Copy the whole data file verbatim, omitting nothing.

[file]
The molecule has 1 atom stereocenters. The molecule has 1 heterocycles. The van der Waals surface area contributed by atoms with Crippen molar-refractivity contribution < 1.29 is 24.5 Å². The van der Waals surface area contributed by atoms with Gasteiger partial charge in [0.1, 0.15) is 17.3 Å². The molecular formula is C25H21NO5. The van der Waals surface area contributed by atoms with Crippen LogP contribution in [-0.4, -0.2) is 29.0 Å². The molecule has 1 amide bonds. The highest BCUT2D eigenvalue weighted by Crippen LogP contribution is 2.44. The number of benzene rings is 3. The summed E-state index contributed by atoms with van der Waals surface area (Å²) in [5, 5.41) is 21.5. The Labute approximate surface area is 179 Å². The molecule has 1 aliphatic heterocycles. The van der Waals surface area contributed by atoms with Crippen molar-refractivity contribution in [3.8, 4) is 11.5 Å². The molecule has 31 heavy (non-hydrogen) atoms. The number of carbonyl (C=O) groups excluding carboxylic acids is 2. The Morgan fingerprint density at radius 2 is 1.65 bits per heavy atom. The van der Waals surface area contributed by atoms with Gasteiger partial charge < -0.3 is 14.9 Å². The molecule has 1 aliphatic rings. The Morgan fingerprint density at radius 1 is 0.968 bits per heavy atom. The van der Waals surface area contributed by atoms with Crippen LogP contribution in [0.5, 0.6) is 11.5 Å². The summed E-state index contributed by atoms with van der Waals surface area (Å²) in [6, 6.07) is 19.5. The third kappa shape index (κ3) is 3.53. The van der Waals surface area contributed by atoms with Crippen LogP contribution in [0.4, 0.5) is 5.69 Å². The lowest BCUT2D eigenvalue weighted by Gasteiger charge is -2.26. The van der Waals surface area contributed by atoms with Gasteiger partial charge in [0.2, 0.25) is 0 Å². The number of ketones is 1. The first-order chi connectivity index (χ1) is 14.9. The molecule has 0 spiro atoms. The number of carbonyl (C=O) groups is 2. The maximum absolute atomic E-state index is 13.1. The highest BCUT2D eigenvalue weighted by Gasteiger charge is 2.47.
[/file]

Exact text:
The molecule has 1 atom stereocenters. The molecule has 1 heterocycles. The van der Waals surface area contributed by atoms with Crippen molar-refractivity contribution < 1.29 is 24.5 Å². The van der Waals surface area contributed by atoms with Gasteiger partial charge in [0.1, 0.15) is 17.3 Å². The molecular formula is C25H21NO5. The van der Waals surface area contributed by atoms with Crippen LogP contribution in [-0.4, -0.2) is 29.0 Å². The molecule has 1 amide bonds. The highest BCUT2D eigenvalue weighted by Crippen LogP contribution is 2.44. The number of benzene rings is 3. The summed E-state index contributed by atoms with van der Waals surface area (Å²) in [5, 5.41) is 21.5. The Labute approximate surface area is 179 Å². The molecule has 1 aliphatic heterocycles. The van der Waals surface area contributed by atoms with Crippen molar-refractivity contribution in [3.8, 4) is 11.5 Å². The molecule has 31 heavy (non-hydrogen) atoms. The number of carbonyl (C=O) groups excluding carboxylic acids is 2. The Morgan fingerprint density at radius 2 is 1.65 bits per heavy atom. The van der Waals surface area contributed by atoms with Gasteiger partial charge < -0.3 is 14.9 Å². The molecule has 1 aliphatic rings. The Morgan fingerprint density at radius 1 is 0.968 bits per heavy atom. The van der Waals surface area contributed by atoms with Crippen LogP contribution in [0.5, 0.6) is 11.5 Å². The summed E-state index contributed by atoms with van der Waals surface area (Å²) in [6, 6.07) is 19.5. The third kappa shape index (κ3) is 3.53. The van der Waals surface area contributed by atoms with Crippen LogP contribution in [0.4, 0.5) is 5.69 Å². The lowest BCUT2D eigenvalue weighted by Gasteiger charge is -2.26. The van der Waals surface area contributed by atoms with Gasteiger partial charge in [0.2, 0.25) is 0 Å². The number of ketones is 1. The first-order chi connectivity index (χ1) is 14.9. The molecule has 0 spiro atoms. The number of carbonyl (C=O) groups is 2. The maximum absolute atomic E-state index is 13.1. The highest BCUT2D eigenvalue weighted by Gasteiger charge is 2.47.